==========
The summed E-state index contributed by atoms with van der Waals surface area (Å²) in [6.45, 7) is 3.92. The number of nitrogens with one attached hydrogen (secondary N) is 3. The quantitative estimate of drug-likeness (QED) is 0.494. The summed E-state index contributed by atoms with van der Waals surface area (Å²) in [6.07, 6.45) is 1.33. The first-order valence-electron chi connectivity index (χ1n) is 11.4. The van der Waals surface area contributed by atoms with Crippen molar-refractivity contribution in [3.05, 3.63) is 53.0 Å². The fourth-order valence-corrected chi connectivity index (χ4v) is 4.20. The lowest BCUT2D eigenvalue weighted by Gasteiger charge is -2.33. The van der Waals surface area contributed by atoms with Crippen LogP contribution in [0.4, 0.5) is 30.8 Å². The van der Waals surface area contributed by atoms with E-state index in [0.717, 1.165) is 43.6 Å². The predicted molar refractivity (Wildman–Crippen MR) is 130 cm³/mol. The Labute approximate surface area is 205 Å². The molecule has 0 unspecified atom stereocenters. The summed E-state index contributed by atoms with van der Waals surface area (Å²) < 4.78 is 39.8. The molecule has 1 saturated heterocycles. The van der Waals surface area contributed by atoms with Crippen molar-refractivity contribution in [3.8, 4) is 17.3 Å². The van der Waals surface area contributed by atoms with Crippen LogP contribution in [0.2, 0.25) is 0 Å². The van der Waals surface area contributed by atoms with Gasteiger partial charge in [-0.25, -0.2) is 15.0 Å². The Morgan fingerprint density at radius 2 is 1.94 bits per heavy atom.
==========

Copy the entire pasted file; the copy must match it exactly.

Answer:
The summed E-state index contributed by atoms with van der Waals surface area (Å²) in [6.45, 7) is 3.92. The number of nitrogens with one attached hydrogen (secondary N) is 3. The quantitative estimate of drug-likeness (QED) is 0.494. The summed E-state index contributed by atoms with van der Waals surface area (Å²) in [6.07, 6.45) is 1.33. The first-order valence-electron chi connectivity index (χ1n) is 11.4. The van der Waals surface area contributed by atoms with Crippen molar-refractivity contribution in [3.05, 3.63) is 53.0 Å². The fourth-order valence-corrected chi connectivity index (χ4v) is 4.20. The lowest BCUT2D eigenvalue weighted by Gasteiger charge is -2.33. The van der Waals surface area contributed by atoms with Crippen LogP contribution in [0.4, 0.5) is 30.8 Å². The van der Waals surface area contributed by atoms with E-state index in [0.717, 1.165) is 43.6 Å². The predicted molar refractivity (Wildman–Crippen MR) is 130 cm³/mol. The Labute approximate surface area is 205 Å². The molecule has 0 unspecified atom stereocenters. The summed E-state index contributed by atoms with van der Waals surface area (Å²) < 4.78 is 39.8. The molecule has 1 saturated heterocycles. The van der Waals surface area contributed by atoms with Crippen molar-refractivity contribution in [3.8, 4) is 17.3 Å². The van der Waals surface area contributed by atoms with Crippen LogP contribution in [0.2, 0.25) is 0 Å². The van der Waals surface area contributed by atoms with Gasteiger partial charge in [-0.25, -0.2) is 15.0 Å². The Morgan fingerprint density at radius 2 is 1.94 bits per heavy atom.